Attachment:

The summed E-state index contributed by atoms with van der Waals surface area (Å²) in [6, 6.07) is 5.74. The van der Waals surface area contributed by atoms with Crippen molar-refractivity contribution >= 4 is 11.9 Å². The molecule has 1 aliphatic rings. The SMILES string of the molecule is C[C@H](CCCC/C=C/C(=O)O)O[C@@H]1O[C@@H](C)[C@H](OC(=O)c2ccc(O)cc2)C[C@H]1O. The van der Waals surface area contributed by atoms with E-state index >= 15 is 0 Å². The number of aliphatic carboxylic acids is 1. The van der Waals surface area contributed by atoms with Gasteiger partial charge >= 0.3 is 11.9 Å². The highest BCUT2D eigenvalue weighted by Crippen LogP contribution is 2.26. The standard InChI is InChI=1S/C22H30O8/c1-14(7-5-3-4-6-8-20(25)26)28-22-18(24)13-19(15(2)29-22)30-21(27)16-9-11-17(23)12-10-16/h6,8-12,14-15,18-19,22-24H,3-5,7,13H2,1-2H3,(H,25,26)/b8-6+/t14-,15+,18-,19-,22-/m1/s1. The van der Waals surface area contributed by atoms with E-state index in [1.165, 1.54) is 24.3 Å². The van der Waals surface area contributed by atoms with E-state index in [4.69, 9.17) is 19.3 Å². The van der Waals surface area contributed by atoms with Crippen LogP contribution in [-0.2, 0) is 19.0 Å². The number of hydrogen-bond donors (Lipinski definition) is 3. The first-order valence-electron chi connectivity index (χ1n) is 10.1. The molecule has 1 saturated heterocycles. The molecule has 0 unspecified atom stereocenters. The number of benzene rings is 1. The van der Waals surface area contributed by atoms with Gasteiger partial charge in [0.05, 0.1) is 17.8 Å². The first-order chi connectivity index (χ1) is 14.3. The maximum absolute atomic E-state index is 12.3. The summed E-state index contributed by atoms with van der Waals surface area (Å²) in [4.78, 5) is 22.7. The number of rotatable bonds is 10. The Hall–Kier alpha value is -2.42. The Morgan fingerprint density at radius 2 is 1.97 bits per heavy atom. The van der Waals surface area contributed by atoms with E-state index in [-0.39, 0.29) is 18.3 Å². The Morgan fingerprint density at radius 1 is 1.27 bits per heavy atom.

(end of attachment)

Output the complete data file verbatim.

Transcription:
The summed E-state index contributed by atoms with van der Waals surface area (Å²) in [6, 6.07) is 5.74. The van der Waals surface area contributed by atoms with Crippen molar-refractivity contribution >= 4 is 11.9 Å². The molecule has 1 aliphatic rings. The SMILES string of the molecule is C[C@H](CCCC/C=C/C(=O)O)O[C@@H]1O[C@@H](C)[C@H](OC(=O)c2ccc(O)cc2)C[C@H]1O. The van der Waals surface area contributed by atoms with E-state index >= 15 is 0 Å². The number of aliphatic carboxylic acids is 1. The van der Waals surface area contributed by atoms with Gasteiger partial charge >= 0.3 is 11.9 Å². The highest BCUT2D eigenvalue weighted by Crippen LogP contribution is 2.26. The standard InChI is InChI=1S/C22H30O8/c1-14(7-5-3-4-6-8-20(25)26)28-22-18(24)13-19(15(2)29-22)30-21(27)16-9-11-17(23)12-10-16/h6,8-12,14-15,18-19,22-24H,3-5,7,13H2,1-2H3,(H,25,26)/b8-6+/t14-,15+,18-,19-,22-/m1/s1. The van der Waals surface area contributed by atoms with E-state index in [1.165, 1.54) is 24.3 Å². The van der Waals surface area contributed by atoms with E-state index in [4.69, 9.17) is 19.3 Å². The van der Waals surface area contributed by atoms with Crippen LogP contribution in [-0.2, 0) is 19.0 Å². The number of hydrogen-bond donors (Lipinski definition) is 3. The first-order valence-electron chi connectivity index (χ1n) is 10.1. The molecule has 1 saturated heterocycles. The molecule has 0 unspecified atom stereocenters. The number of benzene rings is 1. The van der Waals surface area contributed by atoms with Gasteiger partial charge in [0.05, 0.1) is 17.8 Å². The first-order chi connectivity index (χ1) is 14.3. The maximum absolute atomic E-state index is 12.3. The summed E-state index contributed by atoms with van der Waals surface area (Å²) in [4.78, 5) is 22.7. The number of rotatable bonds is 10. The Hall–Kier alpha value is -2.42. The Morgan fingerprint density at radius 2 is 1.97 bits per heavy atom. The van der Waals surface area contributed by atoms with E-state index in [-0.39, 0.29) is 18.3 Å². The Morgan fingerprint density at radius 1 is 1.27 bits per heavy atom.